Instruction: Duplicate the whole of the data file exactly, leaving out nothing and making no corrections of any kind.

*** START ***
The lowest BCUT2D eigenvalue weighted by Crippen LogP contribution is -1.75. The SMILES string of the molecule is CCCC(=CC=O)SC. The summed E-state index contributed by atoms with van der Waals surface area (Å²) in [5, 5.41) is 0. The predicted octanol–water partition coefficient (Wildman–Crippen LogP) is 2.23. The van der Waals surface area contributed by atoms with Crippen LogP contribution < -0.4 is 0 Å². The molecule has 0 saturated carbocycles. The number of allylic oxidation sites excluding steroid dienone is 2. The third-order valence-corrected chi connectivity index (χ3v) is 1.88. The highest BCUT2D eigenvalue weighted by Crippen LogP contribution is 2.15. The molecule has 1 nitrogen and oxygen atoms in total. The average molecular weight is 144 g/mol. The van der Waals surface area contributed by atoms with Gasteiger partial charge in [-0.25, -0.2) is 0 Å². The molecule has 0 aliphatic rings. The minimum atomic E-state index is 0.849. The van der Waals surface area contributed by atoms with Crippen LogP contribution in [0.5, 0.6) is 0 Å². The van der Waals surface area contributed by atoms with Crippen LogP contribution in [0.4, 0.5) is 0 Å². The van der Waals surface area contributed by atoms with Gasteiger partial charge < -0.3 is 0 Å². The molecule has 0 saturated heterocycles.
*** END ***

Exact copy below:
The lowest BCUT2D eigenvalue weighted by Crippen LogP contribution is -1.75. The SMILES string of the molecule is CCCC(=CC=O)SC. The summed E-state index contributed by atoms with van der Waals surface area (Å²) in [5, 5.41) is 0. The predicted octanol–water partition coefficient (Wildman–Crippen LogP) is 2.23. The van der Waals surface area contributed by atoms with Crippen LogP contribution < -0.4 is 0 Å². The molecule has 0 saturated carbocycles. The number of allylic oxidation sites excluding steroid dienone is 2. The third-order valence-corrected chi connectivity index (χ3v) is 1.88. The highest BCUT2D eigenvalue weighted by Crippen LogP contribution is 2.15. The molecule has 1 nitrogen and oxygen atoms in total. The average molecular weight is 144 g/mol. The van der Waals surface area contributed by atoms with Gasteiger partial charge in [-0.25, -0.2) is 0 Å². The molecule has 0 aliphatic rings. The minimum atomic E-state index is 0.849. The van der Waals surface area contributed by atoms with Crippen LogP contribution in [0.5, 0.6) is 0 Å². The van der Waals surface area contributed by atoms with Crippen LogP contribution in [0.4, 0.5) is 0 Å². The van der Waals surface area contributed by atoms with Gasteiger partial charge < -0.3 is 0 Å². The molecule has 0 saturated heterocycles.